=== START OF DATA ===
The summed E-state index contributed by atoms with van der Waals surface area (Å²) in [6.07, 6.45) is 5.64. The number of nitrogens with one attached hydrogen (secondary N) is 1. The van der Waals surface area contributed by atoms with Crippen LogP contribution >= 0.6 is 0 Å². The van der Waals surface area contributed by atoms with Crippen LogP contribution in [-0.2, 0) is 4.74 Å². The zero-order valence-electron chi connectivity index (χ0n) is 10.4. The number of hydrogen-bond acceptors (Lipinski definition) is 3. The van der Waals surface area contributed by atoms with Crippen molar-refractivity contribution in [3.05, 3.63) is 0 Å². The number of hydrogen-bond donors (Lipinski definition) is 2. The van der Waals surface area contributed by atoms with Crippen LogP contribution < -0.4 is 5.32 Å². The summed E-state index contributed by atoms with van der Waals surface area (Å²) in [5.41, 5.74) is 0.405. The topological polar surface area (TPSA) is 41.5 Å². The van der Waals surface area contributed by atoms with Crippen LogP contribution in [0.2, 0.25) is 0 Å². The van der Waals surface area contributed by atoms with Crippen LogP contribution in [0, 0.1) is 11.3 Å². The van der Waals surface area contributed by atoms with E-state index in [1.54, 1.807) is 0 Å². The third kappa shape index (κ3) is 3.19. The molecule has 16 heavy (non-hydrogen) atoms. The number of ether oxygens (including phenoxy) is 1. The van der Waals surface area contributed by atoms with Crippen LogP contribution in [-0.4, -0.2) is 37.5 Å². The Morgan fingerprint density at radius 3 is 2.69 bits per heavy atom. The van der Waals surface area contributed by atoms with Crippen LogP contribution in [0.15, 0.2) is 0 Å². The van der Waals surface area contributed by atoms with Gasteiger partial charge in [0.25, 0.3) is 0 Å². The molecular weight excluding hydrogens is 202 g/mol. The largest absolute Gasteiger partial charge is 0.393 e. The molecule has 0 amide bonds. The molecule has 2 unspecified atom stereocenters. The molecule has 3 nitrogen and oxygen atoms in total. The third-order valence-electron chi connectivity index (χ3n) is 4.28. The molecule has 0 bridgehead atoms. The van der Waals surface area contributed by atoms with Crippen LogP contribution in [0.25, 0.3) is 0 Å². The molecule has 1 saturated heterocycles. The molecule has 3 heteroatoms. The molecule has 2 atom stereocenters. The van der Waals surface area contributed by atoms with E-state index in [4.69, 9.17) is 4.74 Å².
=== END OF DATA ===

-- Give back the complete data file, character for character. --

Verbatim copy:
The summed E-state index contributed by atoms with van der Waals surface area (Å²) in [6.07, 6.45) is 5.64. The number of nitrogens with one attached hydrogen (secondary N) is 1. The van der Waals surface area contributed by atoms with Crippen LogP contribution >= 0.6 is 0 Å². The van der Waals surface area contributed by atoms with Crippen LogP contribution in [-0.2, 0) is 4.74 Å². The zero-order valence-electron chi connectivity index (χ0n) is 10.4. The number of hydrogen-bond acceptors (Lipinski definition) is 3. The van der Waals surface area contributed by atoms with Crippen molar-refractivity contribution in [3.05, 3.63) is 0 Å². The number of hydrogen-bond donors (Lipinski definition) is 2. The van der Waals surface area contributed by atoms with Crippen LogP contribution < -0.4 is 5.32 Å². The summed E-state index contributed by atoms with van der Waals surface area (Å²) in [5.41, 5.74) is 0.405. The topological polar surface area (TPSA) is 41.5 Å². The van der Waals surface area contributed by atoms with Crippen LogP contribution in [0.2, 0.25) is 0 Å². The van der Waals surface area contributed by atoms with Crippen LogP contribution in [0, 0.1) is 11.3 Å². The van der Waals surface area contributed by atoms with E-state index in [1.54, 1.807) is 0 Å². The third kappa shape index (κ3) is 3.19. The molecule has 16 heavy (non-hydrogen) atoms. The number of ether oxygens (including phenoxy) is 1. The van der Waals surface area contributed by atoms with Crippen LogP contribution in [-0.4, -0.2) is 37.5 Å². The Morgan fingerprint density at radius 3 is 2.69 bits per heavy atom. The van der Waals surface area contributed by atoms with Crippen LogP contribution in [0.15, 0.2) is 0 Å². The van der Waals surface area contributed by atoms with Gasteiger partial charge in [0.25, 0.3) is 0 Å². The molecular weight excluding hydrogens is 202 g/mol. The largest absolute Gasteiger partial charge is 0.393 e. The molecule has 0 amide bonds. The molecule has 2 unspecified atom stereocenters. The molecule has 3 nitrogen and oxygen atoms in total. The third-order valence-electron chi connectivity index (χ3n) is 4.28. The molecule has 0 bridgehead atoms. The van der Waals surface area contributed by atoms with Crippen LogP contribution in [0.25, 0.3) is 0 Å². The molecule has 1 saturated heterocycles. The molecule has 3 heteroatoms. The molecule has 2 atom stereocenters. The van der Waals surface area contributed by atoms with E-state index in [4.69, 9.17) is 4.74 Å².